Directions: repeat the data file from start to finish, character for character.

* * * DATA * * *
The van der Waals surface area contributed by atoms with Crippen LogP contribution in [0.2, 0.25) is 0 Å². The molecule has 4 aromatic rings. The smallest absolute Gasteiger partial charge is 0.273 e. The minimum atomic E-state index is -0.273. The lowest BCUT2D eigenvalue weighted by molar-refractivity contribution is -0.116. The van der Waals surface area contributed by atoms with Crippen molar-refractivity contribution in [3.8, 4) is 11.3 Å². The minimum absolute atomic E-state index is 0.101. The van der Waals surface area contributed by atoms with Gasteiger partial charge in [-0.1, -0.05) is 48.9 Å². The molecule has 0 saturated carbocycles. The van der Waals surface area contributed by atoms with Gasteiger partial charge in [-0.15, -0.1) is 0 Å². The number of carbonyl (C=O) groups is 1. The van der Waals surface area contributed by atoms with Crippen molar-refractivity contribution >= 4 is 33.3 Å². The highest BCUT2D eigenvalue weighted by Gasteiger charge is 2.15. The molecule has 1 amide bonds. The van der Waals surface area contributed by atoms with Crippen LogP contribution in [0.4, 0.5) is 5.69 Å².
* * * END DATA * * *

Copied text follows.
The van der Waals surface area contributed by atoms with Crippen LogP contribution in [0.2, 0.25) is 0 Å². The molecule has 4 aromatic rings. The smallest absolute Gasteiger partial charge is 0.273 e. The minimum atomic E-state index is -0.273. The lowest BCUT2D eigenvalue weighted by molar-refractivity contribution is -0.116. The van der Waals surface area contributed by atoms with Crippen molar-refractivity contribution in [3.8, 4) is 11.3 Å². The minimum absolute atomic E-state index is 0.101. The van der Waals surface area contributed by atoms with Gasteiger partial charge in [-0.1, -0.05) is 48.9 Å². The molecule has 0 saturated carbocycles. The van der Waals surface area contributed by atoms with Gasteiger partial charge in [-0.15, -0.1) is 0 Å². The number of carbonyl (C=O) groups is 1. The van der Waals surface area contributed by atoms with Crippen molar-refractivity contribution >= 4 is 33.3 Å². The highest BCUT2D eigenvalue weighted by Gasteiger charge is 2.15. The molecule has 1 amide bonds. The van der Waals surface area contributed by atoms with Crippen LogP contribution in [0.4, 0.5) is 5.69 Å².